We’ve run through (we think) all of Lenovo’s 2021 offerings this year, but it seems that we saved the best for last. Today we’re looking at the 6th generation of their Legion 7i, starting at $1,439 at Lenovo right now. That starting price still provides an 11th gen i7 and RTX 3-series graphics, but it can be configured for better performance as well. Here’s what we had on our review model:
- OS: Windows 10/11 Home/Pro
- Proc: 11 Generation Intel Core i7-11800H Processor (2.30 GHz, up to 4.60 GHz Turbo Boost, 8 Cores, 16 Threads, 24 MB Cache) [up to Core i9-11980HK]
- Memory: 32GB DDR4, 3200MHz
- Graphics: NVIDIA GeForce RTX 3070 Laptop GPU, 8GB GDDR6, listed boost clock 1560MHz, achieved boost clock 1620MHz, maximum graphics power 140W [Up to RTX 3080 16GB]
- Screen: 16.0″ WQXGA (2560 x 1600) IPS, anti-glare, 500 nits, 16:10, 165Hz, 3ms response time, 100% sRGB, VESA DisplayHDR 400 certified, Dolby Vision support, NVIDIA G-SYNC, low blue light – TÜV Certification
- Storage: 1TB PCIe SSD Gen 4 [up to 2TB]
- Connectivity: WiFi 6 / 802.11AX (2 x 2), Bluetooth 5.1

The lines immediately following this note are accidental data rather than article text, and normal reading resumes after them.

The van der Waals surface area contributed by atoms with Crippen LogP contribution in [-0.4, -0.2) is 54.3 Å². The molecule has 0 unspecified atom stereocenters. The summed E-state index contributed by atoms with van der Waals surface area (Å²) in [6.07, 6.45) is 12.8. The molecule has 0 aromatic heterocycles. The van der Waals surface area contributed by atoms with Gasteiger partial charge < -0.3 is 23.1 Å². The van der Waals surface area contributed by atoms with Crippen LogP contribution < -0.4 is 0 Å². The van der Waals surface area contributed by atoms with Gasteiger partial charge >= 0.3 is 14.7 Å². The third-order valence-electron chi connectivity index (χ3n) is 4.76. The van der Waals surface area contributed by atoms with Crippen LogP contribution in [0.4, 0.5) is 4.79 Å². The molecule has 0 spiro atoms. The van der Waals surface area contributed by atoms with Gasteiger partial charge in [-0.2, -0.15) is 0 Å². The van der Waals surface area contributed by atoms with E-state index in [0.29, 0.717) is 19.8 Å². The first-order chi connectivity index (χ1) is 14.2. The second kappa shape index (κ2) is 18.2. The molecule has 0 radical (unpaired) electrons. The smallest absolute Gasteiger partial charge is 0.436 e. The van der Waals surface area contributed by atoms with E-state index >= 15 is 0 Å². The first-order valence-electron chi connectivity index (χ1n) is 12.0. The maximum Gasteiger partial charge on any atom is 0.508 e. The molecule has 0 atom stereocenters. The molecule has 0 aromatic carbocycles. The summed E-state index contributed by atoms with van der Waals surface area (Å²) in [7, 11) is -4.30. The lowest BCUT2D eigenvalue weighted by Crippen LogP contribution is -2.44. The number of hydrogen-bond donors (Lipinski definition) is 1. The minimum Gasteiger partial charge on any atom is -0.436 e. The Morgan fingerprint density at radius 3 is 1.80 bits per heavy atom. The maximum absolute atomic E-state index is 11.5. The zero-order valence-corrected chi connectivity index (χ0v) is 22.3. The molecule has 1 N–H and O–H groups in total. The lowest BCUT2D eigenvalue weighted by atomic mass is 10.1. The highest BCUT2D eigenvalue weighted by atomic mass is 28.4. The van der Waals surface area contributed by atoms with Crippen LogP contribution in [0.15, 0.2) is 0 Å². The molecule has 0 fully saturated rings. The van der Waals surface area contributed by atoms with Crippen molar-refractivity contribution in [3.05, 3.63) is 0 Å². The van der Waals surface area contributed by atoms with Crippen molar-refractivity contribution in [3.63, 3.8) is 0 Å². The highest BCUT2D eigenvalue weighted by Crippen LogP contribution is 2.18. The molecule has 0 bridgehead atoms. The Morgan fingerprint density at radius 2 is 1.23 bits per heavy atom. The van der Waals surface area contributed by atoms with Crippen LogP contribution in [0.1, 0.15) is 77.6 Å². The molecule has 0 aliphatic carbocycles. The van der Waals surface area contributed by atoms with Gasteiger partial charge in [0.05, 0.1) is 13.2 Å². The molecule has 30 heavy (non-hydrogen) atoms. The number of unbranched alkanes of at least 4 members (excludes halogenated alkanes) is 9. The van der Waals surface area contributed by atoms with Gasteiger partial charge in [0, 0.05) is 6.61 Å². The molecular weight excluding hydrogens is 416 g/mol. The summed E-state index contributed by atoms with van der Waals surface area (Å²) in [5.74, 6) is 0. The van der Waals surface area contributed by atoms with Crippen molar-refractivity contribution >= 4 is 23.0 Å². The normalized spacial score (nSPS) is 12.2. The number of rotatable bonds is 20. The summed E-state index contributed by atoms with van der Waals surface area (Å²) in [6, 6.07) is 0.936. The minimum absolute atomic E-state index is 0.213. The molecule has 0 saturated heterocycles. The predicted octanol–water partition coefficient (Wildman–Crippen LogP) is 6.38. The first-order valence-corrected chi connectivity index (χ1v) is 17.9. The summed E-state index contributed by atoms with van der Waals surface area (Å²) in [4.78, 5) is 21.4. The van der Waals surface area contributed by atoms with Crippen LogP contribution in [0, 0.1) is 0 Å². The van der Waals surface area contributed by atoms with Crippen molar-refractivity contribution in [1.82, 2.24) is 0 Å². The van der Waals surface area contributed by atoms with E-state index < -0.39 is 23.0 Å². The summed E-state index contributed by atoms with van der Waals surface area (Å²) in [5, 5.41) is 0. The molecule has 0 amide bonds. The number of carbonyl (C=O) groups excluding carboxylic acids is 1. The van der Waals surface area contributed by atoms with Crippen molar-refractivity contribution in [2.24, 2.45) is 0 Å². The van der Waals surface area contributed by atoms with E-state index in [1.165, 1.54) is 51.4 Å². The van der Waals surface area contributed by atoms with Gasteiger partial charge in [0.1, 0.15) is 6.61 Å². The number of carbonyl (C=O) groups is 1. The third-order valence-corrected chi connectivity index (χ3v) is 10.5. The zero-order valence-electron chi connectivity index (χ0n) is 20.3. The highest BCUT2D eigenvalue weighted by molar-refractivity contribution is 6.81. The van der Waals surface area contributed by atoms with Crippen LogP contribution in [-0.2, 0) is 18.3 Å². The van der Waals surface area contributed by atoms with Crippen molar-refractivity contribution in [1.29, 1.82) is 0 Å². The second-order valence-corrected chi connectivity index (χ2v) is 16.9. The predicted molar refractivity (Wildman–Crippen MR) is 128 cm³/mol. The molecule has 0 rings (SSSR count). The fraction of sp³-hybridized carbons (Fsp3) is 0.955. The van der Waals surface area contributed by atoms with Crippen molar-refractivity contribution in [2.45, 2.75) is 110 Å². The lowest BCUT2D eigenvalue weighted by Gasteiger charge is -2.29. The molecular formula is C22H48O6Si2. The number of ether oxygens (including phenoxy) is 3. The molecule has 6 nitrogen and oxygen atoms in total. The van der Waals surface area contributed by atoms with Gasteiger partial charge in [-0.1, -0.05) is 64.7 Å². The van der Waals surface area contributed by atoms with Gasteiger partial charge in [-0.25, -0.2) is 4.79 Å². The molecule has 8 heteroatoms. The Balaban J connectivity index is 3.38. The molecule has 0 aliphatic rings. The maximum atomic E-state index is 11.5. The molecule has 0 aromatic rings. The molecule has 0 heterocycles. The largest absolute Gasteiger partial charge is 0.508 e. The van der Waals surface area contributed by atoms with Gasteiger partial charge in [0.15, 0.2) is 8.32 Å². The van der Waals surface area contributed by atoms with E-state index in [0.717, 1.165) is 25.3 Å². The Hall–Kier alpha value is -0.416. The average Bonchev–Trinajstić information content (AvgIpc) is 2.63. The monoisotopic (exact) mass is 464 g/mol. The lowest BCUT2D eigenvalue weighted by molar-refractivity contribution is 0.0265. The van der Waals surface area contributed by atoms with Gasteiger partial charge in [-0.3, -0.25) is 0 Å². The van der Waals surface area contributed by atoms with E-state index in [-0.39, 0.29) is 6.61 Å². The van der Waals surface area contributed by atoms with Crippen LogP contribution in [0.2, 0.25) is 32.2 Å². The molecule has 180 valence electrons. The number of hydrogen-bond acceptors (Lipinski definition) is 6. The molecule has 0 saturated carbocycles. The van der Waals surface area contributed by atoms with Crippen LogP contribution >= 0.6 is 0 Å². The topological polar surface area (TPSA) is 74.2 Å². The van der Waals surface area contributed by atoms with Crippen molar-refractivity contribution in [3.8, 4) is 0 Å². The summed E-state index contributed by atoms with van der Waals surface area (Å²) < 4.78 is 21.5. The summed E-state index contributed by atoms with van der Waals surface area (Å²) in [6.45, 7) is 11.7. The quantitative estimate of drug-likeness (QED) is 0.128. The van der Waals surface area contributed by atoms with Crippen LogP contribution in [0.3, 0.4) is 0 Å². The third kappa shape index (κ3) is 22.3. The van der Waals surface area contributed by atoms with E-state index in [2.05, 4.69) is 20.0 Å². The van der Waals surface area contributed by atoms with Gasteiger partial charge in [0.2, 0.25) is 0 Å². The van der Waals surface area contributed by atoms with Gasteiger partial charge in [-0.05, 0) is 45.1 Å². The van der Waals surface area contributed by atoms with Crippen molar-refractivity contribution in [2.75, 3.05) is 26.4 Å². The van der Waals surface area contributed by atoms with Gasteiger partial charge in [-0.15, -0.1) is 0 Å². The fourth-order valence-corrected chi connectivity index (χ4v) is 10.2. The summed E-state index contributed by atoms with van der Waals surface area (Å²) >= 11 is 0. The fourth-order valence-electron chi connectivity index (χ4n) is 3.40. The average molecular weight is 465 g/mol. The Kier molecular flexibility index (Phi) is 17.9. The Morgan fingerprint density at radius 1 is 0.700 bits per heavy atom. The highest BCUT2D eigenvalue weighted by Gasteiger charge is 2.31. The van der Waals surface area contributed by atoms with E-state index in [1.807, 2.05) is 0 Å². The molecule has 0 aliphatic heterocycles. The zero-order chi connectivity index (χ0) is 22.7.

- Other: Corsair iCUE RGB keyboard lighting, Nahimic Audio, Tobii Horizon
Specs and Design
Aesthetically Lenovo has kept to the same design as the 2020 Legion laptops with some exceptions. The 15.6″ screens were sized up to 16″, and the iCUE RGB lighting is present not only in the keyboard but in the front and side vents, as well as a LED ribbon running around the bottom deck of the machine. And being their big gun flagship, the materials are aluminum instead of a plastic for both the deck and lid unlike the 5. That’s part of the increased weight of the Legion 7i, which starts at 5.5lbs and measures in at 0.92″ x 14.17″ x 10.23″. So it’s still less than an inch thick, but is still about 40% thicker than the Legion Slim 7. Granted the tradeoff is the ability to go up to an RTX 3080 16GB and a nicer screen, but it’s still enough of a difference in weight and size to consider.